Tuesday, June 21, 2005

Iraq Rebels Battling Foreign Terrorists

There's some very postitive news on the situation in Iraq, and, oddly enough, it's from the New York Times. (H/T Best of the Web). The bad guys are fighting each other.
Marines See Signs Iraq Rebels Are Battling Foreign Fighters - New York Times: "Marines patrolling this desert region near the Syrian border have for months been seeing a strange new trend in the already complex Iraqi insurgency. Insurgents, they say, have been fighting each other in towns along the Euphrates from Husayba, on the border, to Qaim, farther west. The observations offer a new clue in the hidden world of the insurgency and suggest that there may have been, as American commanders suggest, a split between Islamic militants and local rebels. A United Nations official who served in Iraq last year and who consulted widely with militant groups said in a telephone interview that there has been a split for some time.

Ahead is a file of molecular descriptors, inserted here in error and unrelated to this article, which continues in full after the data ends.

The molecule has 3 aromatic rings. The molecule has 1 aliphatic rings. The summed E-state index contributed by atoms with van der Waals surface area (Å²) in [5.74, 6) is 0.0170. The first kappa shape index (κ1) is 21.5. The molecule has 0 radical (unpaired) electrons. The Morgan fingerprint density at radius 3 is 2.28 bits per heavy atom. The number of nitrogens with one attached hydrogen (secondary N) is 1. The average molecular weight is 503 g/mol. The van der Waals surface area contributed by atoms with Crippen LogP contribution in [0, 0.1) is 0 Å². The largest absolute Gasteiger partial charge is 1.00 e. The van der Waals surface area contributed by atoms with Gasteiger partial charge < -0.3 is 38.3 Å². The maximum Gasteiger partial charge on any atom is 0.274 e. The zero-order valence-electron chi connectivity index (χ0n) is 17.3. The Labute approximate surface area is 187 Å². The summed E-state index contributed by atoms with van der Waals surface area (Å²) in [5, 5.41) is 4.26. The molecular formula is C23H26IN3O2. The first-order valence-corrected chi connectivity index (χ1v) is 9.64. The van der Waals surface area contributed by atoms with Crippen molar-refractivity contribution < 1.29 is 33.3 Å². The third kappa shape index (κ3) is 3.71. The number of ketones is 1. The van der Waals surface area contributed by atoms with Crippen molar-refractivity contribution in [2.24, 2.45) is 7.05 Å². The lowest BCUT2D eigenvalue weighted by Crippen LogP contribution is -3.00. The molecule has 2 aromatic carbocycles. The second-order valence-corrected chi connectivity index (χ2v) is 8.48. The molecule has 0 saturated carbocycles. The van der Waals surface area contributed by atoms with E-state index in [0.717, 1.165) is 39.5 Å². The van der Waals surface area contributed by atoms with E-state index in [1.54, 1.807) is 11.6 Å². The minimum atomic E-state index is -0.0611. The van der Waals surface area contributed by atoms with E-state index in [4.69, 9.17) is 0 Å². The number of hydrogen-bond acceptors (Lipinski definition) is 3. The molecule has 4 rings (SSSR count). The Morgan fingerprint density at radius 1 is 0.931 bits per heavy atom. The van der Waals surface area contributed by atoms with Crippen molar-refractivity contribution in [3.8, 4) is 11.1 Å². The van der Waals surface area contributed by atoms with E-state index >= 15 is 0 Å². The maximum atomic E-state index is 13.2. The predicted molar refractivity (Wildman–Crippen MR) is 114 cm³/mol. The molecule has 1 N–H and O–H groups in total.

'There is a rift,' said the official, who requested anonymity, citing the sensitivity of the talks he had held. 'I'm certain that the nationalist Iraqi part of the insurgency is very much fed up with the Jihadists grabbing the headlines and carrying out the sort of violence that they don't want against innocent civilians.

'The nationalist insurgent groups, 'are giving a lot of signals implying that there should be a settlement with the Americans,' while the Jihadists have a purely ideological agenda, he added. The insurgency is largely hidden, making such trends difficult to discern. But marines in this western outpost have noticed a change. For Matthew Orth, a Marine sniper, the difference came this spring, when his unit was conducting an operation in Husayba. Mortar shells flew over the unit, hitting a different target.

'The thought was, 'They're coming for us. But then we saw they were fighting each other,' he recalled during a break in Monday's operation. 'We were kind of wondering what happened. We were getting mortared twice a day, and then all of a sudden it stopped.'"
This could be a hugely positive development. At the very least they are doing the work of the coalition and the ING/IP forces for us. Obviously, the foreign jihadis are not interested in a peaceful, democratic Iraq, but perhaps that is starting to look good to local insurgents.

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